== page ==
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His Undivided Attention

February 28, 2010

As we were walking away from the kids shoe department at Nordstrom today, I looked at my husband and said, “You could not pay me enough to work there.”

It wasn’t a nice thing to say, but it was how I felt after spending 20 minutes trying to get the attention of a Nordstrom employee who was up to his eyeballs in shoe boxes and had five other families vying for his time. It must be really difficult to get all dressed up every day to go and schlep six, eight, ten pairs of shoes per kid to demanding parents. It has to take enormous patience not to tell every one of those parents to get their kids down off the chairs and to tell them to stop tapping on the glass at the fish.

I’ve never been behind the register where they disappear to grab all the different sizes and styles of sneakers and sandals, but if it were me, I’d be hiding back there as long as I could. I wonder if they sling the unwanted boxes back there in a frantic rush to return to the never-ending crowd of customers or if they take their own sweet time, carefully replacing each pair back in its allotted space just to give themselves the extra seconds to breathe.

Sundays are always bad in the kids shoe department at Nordstrom, yet somehow we always forget this, and apparently we’re not the only ones. Today, one of my son’s classmates was there with his dad, replacing a pair of Converse that still looked to be brand new. That’s the thing about kids and shoes – they outgrow them so darn fast. This time we needed to go back for a new pair even before the handy reminder postcard we’d filled out last time we made a purchase came back to us in the mail.

Keeping employees like our friendly shoe gatherer engaged must not be easy. It is a demanding job serving demanding customers, and keeping them happy so they return in three months when they need another pair is really important. The plight of the kids shoe section employee is not shared by any of his other Nordstrom co-workers, so there are few among his colleagues with whom he can comisserate.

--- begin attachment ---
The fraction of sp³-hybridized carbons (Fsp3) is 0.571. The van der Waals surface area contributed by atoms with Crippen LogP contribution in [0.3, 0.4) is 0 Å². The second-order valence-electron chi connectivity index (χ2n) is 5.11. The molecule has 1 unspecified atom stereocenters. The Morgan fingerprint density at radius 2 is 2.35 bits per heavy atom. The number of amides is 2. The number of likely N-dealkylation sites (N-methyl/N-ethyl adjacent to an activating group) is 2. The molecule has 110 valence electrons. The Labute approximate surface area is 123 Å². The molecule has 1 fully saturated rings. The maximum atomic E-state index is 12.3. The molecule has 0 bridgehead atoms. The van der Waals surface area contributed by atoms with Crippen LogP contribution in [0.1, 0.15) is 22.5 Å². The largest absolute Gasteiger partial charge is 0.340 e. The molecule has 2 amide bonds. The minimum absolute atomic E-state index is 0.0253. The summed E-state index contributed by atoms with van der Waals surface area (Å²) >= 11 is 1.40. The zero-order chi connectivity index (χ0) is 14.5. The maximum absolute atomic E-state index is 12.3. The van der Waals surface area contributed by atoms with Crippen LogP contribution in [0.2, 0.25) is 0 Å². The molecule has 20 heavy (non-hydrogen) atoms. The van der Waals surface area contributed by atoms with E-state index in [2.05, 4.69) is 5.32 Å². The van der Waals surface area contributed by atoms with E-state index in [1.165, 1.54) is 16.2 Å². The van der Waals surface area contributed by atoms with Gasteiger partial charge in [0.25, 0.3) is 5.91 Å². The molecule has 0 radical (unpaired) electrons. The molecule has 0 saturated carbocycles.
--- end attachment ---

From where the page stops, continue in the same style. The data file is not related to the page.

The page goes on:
Every other department at Nordstrom is an oasis of calm in an otherwise mad sea of mall-goers. Today, just outside the store, heading into another retailer, there was this bizarre group of overly stylish baby-boomers and their 30-something girlfriends being followed around by a camera crew. All of them had fastidiously groomed dogs smaller than my cat at the end of gold leashes, perfectly pressed designer outfits and sunglasses even in the shade. Inside Nordstrom, however, there was a soothing live piano player, plenty of space between racks to consider your purchases, and unobtrusive assistance available at every turn. All of which made the chaos in the kids shoe department and the apparent dishevelment of the employees all the more pitiable to behold.

Yet, I keep coming back, and it is not even because of the selection; today we didn’t even end up buying anything. When we finally flagged down our harried friend, he was amazingly able to make us feel that no matter how many pairs of somebody else’s rejected Crocs he had piled up in his arms, his undivided attention was on us. He was completely unphased when we told him we just wanted him to size our son’s feet so we could go online and purchase the pair we wanted.

He knelt down, squeezed our son’s toe a bit, and let us know he was a 10 in Merrells and a 9 1/2 in Stride Rite. The fact that he had been able to balance more than a couple pairs of New Balance on his left knee had been impressive, but his calm smile and confident, precise analysis – with the movie Cars playing just inches from his ear to a not-so-rapt audience of preschoolers – were truly awe-inspiring indeed.

It was proof to me that despite appearances, the Nordstrom corporate culture is strong enough to survive and keep its employees engaged and its customers returning – even in the kids shoe department.

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